Threats of Litigation After Data Breaches at Major Law Firms

Photo by SeongJoon Cho (Bloomberg)

Reports on Wednesday that both Weil Gotshal & Manges and Cravath, Swaine & Moore as well as other firms have suffered data breaches in recent months, put new attention on the potential consequences for law firms with lax security.

“We’ve been saying for a long time that law firms are major targets,” said Jay Edelson, founder of Edelson, a plaintiff’s side class-action firm that focuses on privacy-related suits.

Edelson said his firm has conducted a year-long investigation and identified 15 major law firms with inadequate cybersecurity. It is planning to file a series of class-action lawsuits against the firms that will seek injunctive relief on behalf of all clientele and lay out specific preventive steps necessary to harden their security systems.

He declined to name the law firms or specific claims, but said he already has a handful of corporate clients who are concerned that outside counsel are not protecting their sensitive data — such as trade secrets, business process, financial information — and are ready to file suit to trigger better practices.

Many of the law firms have “impressive” policies in place, but are not enforced, so partners often email sensitive information from personal email accounts, use public wifi at coffee shops and take other risks, he said.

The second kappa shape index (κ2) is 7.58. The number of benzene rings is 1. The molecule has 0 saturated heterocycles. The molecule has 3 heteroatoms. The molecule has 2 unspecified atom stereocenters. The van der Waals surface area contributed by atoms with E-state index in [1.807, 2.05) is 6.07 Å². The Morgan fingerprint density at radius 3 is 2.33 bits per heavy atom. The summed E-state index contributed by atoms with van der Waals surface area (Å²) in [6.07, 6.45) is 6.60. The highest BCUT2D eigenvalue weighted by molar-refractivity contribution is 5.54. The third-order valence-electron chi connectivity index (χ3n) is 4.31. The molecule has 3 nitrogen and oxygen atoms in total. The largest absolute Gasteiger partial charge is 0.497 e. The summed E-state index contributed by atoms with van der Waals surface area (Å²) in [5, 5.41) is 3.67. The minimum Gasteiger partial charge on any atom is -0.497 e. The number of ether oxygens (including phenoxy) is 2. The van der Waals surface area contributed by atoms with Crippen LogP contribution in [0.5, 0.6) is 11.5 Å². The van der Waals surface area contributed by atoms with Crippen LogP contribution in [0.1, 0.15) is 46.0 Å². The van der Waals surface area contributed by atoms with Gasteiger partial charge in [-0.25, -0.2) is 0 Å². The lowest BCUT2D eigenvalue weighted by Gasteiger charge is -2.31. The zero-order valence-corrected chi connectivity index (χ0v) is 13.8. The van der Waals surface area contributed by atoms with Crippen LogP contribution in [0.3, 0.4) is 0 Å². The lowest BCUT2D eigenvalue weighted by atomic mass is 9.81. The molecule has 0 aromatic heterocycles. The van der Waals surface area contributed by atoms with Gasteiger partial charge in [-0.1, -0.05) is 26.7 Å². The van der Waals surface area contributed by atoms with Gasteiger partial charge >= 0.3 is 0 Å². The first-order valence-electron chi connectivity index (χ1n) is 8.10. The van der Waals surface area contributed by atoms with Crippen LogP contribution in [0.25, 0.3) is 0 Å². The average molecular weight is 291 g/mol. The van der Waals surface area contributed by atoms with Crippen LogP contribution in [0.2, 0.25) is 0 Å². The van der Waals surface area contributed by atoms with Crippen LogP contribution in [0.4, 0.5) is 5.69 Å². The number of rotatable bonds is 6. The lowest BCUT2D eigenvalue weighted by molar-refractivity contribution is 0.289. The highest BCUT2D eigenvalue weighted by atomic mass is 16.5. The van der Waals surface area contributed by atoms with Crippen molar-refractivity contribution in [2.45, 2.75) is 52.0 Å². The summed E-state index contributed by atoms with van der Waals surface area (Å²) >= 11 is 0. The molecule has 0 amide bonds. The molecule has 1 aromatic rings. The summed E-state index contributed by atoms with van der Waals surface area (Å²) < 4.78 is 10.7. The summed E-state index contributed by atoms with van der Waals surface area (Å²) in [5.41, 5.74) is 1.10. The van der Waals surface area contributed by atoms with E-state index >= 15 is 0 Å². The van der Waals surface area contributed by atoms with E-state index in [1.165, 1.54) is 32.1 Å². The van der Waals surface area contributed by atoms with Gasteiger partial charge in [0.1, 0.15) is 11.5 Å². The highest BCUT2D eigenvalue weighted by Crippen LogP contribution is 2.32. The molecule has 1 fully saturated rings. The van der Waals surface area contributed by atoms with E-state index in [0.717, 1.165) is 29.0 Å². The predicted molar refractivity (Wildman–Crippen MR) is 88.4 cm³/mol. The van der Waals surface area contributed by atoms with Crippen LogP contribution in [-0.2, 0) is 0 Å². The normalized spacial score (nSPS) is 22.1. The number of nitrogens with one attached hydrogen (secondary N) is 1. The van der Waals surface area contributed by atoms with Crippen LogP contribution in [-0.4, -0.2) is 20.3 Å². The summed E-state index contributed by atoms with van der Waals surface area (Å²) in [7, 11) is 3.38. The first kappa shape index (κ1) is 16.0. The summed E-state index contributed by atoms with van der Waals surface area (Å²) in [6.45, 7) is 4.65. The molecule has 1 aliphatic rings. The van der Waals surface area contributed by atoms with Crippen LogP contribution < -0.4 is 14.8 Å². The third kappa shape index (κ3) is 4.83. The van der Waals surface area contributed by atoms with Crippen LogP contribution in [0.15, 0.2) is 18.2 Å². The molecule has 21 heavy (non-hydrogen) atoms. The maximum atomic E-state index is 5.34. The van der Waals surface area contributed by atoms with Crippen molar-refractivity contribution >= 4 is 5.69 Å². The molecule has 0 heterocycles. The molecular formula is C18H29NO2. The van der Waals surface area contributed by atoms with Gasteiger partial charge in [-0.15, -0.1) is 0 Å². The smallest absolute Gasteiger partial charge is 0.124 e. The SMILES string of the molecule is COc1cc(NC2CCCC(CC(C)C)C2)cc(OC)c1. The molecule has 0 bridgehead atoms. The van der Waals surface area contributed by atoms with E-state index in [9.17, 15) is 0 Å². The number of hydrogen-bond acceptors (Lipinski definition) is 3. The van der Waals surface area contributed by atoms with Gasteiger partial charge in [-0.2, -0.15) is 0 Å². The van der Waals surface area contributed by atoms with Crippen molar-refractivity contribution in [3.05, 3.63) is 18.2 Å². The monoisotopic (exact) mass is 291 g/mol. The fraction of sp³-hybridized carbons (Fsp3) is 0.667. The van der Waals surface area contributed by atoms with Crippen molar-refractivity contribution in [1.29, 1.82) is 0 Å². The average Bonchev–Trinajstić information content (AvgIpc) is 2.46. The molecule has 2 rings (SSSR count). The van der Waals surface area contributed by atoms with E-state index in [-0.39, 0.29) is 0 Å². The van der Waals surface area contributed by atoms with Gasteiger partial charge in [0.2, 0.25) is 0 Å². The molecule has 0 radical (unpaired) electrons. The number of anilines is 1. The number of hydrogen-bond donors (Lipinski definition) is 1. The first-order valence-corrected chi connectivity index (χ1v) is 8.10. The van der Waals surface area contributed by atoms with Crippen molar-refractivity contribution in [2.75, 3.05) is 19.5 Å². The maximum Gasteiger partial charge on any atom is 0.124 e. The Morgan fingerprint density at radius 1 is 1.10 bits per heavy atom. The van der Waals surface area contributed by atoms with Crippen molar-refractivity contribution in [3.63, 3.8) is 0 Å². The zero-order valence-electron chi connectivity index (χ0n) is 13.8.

“What our investigation has shown is that many law firms have had breaches, which they’ve kept quiet,” Edelson said.

He added, “Our view is [law firms] clearly have a legal duty to send out breach notification letters, and to the extent they’re declining to even state whether they did that, that is incredible.”

Both Cravath and Weil declined to answer questions about whether they have sent out breach notification letters. Cravath confirmed the breach but declined to answer any questions; and Weil initially forwarded calls to the firm’s general counsel Mindy Spector, but then used a spokeswoman to decline comment.

The Wall Street Journal reported that Weil and Cravath, as well as other unnamed law firms, suffered data breaches and that federal prosecutors in Manhattan are investigating whether hackers used any stolen information for insider trading purposes, citing “a person familiar with the matter.” It follows other reports in recent weeks that law firms are in the crosshairs of hackers.

Earlier this month, Big Law Business reported that the FBI issued an alert after agents discovered a post on an undisclosed “cyber criminal forum,” in which someone was seeking to hire hackers to break into international law firms computer networks and harvest data for an insider trading scheme. The threat detection company Flashpoint Security also issued a client alert in February, obtained by Big Law Business, which described a character named “Oleras” who wanted to harvest data from law firms for insider trading, and provided a spreadsheet with a list of 48 law firms including both Weil and Cravath.